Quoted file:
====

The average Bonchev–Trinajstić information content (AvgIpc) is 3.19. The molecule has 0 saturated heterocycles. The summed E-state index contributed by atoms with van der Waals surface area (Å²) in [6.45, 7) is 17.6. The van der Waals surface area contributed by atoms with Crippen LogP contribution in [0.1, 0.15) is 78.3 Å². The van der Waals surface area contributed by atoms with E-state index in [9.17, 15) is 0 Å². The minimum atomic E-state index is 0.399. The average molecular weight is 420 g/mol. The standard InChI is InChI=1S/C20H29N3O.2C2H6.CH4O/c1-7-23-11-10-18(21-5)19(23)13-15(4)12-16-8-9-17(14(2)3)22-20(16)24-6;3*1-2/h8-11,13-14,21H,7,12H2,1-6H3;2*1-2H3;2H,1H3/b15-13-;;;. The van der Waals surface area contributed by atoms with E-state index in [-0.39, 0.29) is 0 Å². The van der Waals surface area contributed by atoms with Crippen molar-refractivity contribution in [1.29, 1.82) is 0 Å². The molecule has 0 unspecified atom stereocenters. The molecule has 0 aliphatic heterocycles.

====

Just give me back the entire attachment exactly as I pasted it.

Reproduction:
The average Bonchev–Trinajstić information content (AvgIpc) is 3.19. The molecule has 0 saturated heterocycles. The summed E-state index contributed by atoms with van der Waals surface area (Å²) in [6.45, 7) is 17.6. The van der Waals surface area contributed by atoms with Crippen LogP contribution in [0.1, 0.15) is 78.3 Å². The van der Waals surface area contributed by atoms with E-state index in [9.17, 15) is 0 Å². The minimum atomic E-state index is 0.399. The average molecular weight is 420 g/mol. The standard InChI is InChI=1S/C20H29N3O.2C2H6.CH4O/c1-7-23-11-10-18(21-5)19(23)13-15(4)12-16-8-9-17(14(2)3)22-20(16)24-6;3*1-2/h8-11,13-14,21H,7,12H2,1-6H3;2*1-2H3;2H,1H3/b15-13-;;;. The van der Waals surface area contributed by atoms with E-state index in [-0.39, 0.29) is 0 Å². The van der Waals surface area contributed by atoms with Crippen molar-refractivity contribution in [1.29, 1.82) is 0 Å². The molecule has 0 unspecified atom stereocenters. The molecule has 0 aliphatic heterocycles.